Best 71 of Market quotes - MyQuotes
A coat is not worth eight times as much as a hat to the community because it takes eight times as long to make it...The community is willing to devote eight times as long to the making of a coat because it will be worth eight times as much to it
I push through the door of the market into the fragrance of Stargazer lilies and roses, then coffee brewing and briny oysters fresh from the coast. I stroll the aisles as if in a museum, looking at every item, loading work recipe ingredients into the wire handbasket along with the odd little goodie: Cozy Shock flan, Scharffenberger chocolate. What I'd really like is ice cream: Tillamook Brown Cow or a Dove dark chocolate on chocolate ice cream bar- heaven on a stick- but it would melt long before I could get home. I grab another Scharffenberger bar to compensate. Inside the gourmet deli case, white plastic tags poke out of luscious mounds of cheese, each with handwritten names bordering on the orgasmic: BURRATA WITH TRUFFLES, EVORA, BRESCIANELLA, BLEU D'AUVERGNE. I can almost feel the creamy sensation against my tongue, smell the musk of perfect aging, taste its tang,
It is an economic fact that predicting the future is most valuable when everybody things you are wrong.
There is no Soul, where there is give and take. Wherever there is give and take, it is a stock market.
You are like a global market. You can't hide yourself from global customers! Make a global exposure of your dreams and you will achieve global success!
Friedrich August Von Hayek
It is because every individual knows little and, in particular, because we rarely know which of us knows best that we trust the independent and competitive efforts of many to induce the emergence of what we shall want when we see it.
Capitalism has relied on markets so long as they has served its purpose. As in the past, big capital has not been squeamish in training big guns on innocent people when they appear as obstacles against its designs. As in the past, the propaganda of the civilizing mission was in full drive even as cluster bombs tore apart the bodies of the intended beneficiaries of that civilizing process or as two-thousand- or nine-thousand-pound bombs buried patients of a whole hospital under the debris.
It wasn't science and technology that cause a slow progress, but collective knowledge of the society and market demands.
The value you get does not depend on what you have, but how much of it you bring to the market place. You don’t get paid when you keep your gifts at home and go to the market empty handed!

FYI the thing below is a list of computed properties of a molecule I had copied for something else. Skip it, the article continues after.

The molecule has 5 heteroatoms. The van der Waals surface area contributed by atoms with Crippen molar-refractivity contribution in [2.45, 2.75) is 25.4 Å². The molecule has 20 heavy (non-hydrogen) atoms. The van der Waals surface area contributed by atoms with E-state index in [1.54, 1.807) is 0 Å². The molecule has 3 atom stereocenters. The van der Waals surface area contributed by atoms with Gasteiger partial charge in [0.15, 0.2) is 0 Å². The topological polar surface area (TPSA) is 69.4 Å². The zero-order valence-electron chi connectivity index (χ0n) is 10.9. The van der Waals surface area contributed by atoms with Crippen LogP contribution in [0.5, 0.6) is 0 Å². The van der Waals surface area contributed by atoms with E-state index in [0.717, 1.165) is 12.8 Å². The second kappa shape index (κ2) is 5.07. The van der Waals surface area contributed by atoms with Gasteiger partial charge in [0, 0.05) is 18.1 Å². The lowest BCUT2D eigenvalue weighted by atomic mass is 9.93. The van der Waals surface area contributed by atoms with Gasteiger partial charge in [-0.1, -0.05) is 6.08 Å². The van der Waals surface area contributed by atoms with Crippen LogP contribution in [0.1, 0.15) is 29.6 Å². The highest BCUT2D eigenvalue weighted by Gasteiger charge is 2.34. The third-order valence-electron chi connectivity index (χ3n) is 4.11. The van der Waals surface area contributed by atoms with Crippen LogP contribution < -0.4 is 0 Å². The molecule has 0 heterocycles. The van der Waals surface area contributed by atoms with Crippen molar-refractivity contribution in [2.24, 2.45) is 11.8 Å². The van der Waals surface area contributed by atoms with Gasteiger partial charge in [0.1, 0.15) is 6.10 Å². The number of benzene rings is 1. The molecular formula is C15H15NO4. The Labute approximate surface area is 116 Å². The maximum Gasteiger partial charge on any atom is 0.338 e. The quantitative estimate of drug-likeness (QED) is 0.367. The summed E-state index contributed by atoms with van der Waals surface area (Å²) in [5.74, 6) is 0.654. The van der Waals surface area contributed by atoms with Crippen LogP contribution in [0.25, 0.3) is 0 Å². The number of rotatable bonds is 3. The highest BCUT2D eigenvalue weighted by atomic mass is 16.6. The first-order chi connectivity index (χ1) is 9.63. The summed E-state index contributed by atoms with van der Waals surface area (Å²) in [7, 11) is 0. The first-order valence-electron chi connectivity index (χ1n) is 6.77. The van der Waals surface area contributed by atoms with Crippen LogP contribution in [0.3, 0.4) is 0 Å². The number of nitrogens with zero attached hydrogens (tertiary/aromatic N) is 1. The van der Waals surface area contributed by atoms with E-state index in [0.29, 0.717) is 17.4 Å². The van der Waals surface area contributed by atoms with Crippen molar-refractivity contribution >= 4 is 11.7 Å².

So I am perfectly free to buy any goods that are legally sold throughout Europe, provided that they can be delivered, even though they are not legal in Italy, even because in Italy only stupidity is legal.
Market without competition impedes its' dynamics.
You have to be firm, persistent, passionate, and driven by the idea and have a strong desire to bring your product to the market
A valid contract requires voluntary offer, acceptance, and consideration.
A few minutes later Agnes had reached the market and was battling through the throng. She stepped over rotting offal and cabbage leaves to prod breasts of pheasant and partridge. She sniffed oysters and herrings and asked the prices of oranges, shouting her requirements over strident cries of "New mackerel!" and "White turnips and fine carrots, ho!" and "Fine China oranges and fresh juicy lemons!" She watched a juggler with blackened teeth catching knives in his mouth, then sampled a corner of gingerbread so spicy tears welled in her eyes. The street child had slipped from her thoughts. Within the hour, Agnes had arranged deliveries with half a dozen tradesmen whose goods she could not carry, and jotted every item and its price in her notebook for Mrs Tooley's accounts. In her basket she had carefully stowed sweet oranges, Jordan almonds, two dozen pullet eggs, a pickled salmon, half a pound of angelica, the same of glacee cherries.
If wisdom and understanding can be found and be bought in the marketplace, many people will still prefer to spend their money on what will be the proof that they are foolish and stupid.
...those thoroughly incorporated within the inexorable logic of the market and its demands find that there is little time and space in which to explore emancipatory potentialities outside what is marketed as 'creative' adventure, leisure, and spectacle. Obliged to live as appendages of the market and of capital accumulation rather than as expressive beings, the realm of freedom shrinks before the awful logic and the hollow intensity of market involvements